SEOUL, South Korea (AP) — North Korean leader Kim Jong Un headed home from Russia on Sunday, ending a six-day trip that has sparked global concern over arms transfer deals between the two countries, which are in separate conflicts with the West.
After a farewell ceremony at a train station, Kim began his journey back to North Korea aboard his armored train from the Primorye region in Russia’s Far East, Russia’s state news agency RIA said.
Since entering Russia last Tuesday on his first foreign trip in more than four years, Kim had met President Vladimir Putin and visited key military and technology sites. The Sunday before, he was more relaxed, visiting a university and watching a walrus show at a Russian aquarium.
Russia’s state media released videos showing Kim – dressed in a black suit and accompanied by his top officials – speaking to Russian officials through translators as he walked through the campus of the Far Eastern Federal University on Russky Island.
Kim was later seen at the island’s Primorsky Aquarium, Russia’s largest, where he watched performances with beluga whales, bottlenose dolphins, fur seals and the walrus “Misha,” which he seemed to particularly enjoy, according to Russian media.
Kim’s trip, culminating in a summit with Putin on Wednesday, showed how their interests align amid separate, intensifying confrontations with the West. U.S. and South Korean officials said North Korea could provide much-needed ammunition for Moscow’s war against Ukraine in return for sophisticated Russian weapons technology that would advance Kim’s nuclear ambitions.
A day after visiting an aircraft factory in Komsomolsk-on-Amur that produces Russia’s most powerful fighter jets, Kim traveled on Saturday to an airport near Vladivostok, where Defense Minister Sergei Shoigu and other senior military officials gave him a close look at Russia’s strategic bombers and aircraft other fighter aircraft.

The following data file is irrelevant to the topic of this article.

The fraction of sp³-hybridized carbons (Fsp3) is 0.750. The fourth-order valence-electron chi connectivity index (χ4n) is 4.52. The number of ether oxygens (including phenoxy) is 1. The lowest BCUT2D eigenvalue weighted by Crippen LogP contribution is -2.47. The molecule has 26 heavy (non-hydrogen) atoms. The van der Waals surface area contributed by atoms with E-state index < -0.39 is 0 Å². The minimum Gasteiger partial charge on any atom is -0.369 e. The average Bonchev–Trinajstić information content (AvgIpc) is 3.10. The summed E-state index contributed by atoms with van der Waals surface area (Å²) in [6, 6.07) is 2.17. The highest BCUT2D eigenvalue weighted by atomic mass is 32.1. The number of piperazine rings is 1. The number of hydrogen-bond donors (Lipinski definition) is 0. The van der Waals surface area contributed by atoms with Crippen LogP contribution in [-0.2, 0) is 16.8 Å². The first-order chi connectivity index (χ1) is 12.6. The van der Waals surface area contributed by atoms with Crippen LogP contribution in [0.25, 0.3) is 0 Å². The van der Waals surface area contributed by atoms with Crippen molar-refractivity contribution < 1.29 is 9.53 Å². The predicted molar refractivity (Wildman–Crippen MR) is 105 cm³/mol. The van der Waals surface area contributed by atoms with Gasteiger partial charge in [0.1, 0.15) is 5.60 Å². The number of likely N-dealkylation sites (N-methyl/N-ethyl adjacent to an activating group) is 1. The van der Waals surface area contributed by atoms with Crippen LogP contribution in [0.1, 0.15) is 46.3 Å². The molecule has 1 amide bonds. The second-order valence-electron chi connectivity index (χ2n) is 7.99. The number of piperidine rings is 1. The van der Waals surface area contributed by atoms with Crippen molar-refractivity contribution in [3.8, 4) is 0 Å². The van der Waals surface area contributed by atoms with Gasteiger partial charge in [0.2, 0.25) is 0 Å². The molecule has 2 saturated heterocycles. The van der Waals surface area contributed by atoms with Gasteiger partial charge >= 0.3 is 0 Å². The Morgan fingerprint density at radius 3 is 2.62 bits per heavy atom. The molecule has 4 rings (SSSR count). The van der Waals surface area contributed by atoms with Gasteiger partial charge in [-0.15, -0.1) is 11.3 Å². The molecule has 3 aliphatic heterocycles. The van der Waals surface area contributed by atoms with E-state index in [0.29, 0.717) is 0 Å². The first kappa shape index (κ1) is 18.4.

All of the Russian fighter jets shown to Kim were of the types actively used in the war in Ukraine, including the Tu-160, Tu-95 and Tu-22 bombers, which regularly fired cruise missiles.
During Kim’s visit, Shoigu and Lt. Gen. Sergei Kobylash, the commander of Russia’s long-range bomber force, confirmed for the first time that the Tu-160 had recently received new cruise missiles with a range of more than 4,040 miles.
Shoigu, who met Kim on a rare visit to North Korea in July, also showed Kim another of Russia’s newest missiles, the Kinzhal hypersonic missile, carried by the MiG-31 fighter jet and which saw its first use during the war in Ukraine.
Kim and Shoigu traveled to Vladivostok later Saturday, where they inspected the frigate Admiral Shaposhnikov. Russian Navy commander Admiral Nikolai Yevmenov briefed Kim on the ship’s capabilities and weapons, which include long-range Kalibr cruise missiles that Russian warships have regularly fired at targets in Ukraine.
North Korean state media reported that Kim was accompanied on his visits Saturday by his senior military officials, including his defense minister and the top commanders of his air force and navy.
After lunch, Kim and Shoigu discussed the regional security environment and exchanged views on “practical issues arising in further strengthening strategic and tactical coordination, cooperation and mutual exchanges between the militaries of the two countries,” according to the Korean official of the North Central News Agency.
At their meeting in July, Kim subjected Shoigu to a similar inspection of North Korea’s weapons systems before inviting him to a large parade in the capital Pyongyang, where he deployed his most powerful intercontinental ballistic missiles to target the United States.
Kim’s visits to military and technology sites this week may hint at what he wants from Russia, perhaps in return for supplying munitions to replenish Putin’s dwindling reserves as his invasion of Ukraine turns into a protracted war of attrition.
Kim’s meeting with Putin took place at Russia’s main spaceport, a site that expressed his desire for Russian support in his efforts to acquire space-based reconnaissance equipment and missile technologies.
Experts said possible military cooperation between the countries could include efforts to modernize North Korea’s aging air force, which relies on fighter jets sent from the Soviet Union in the 1980s.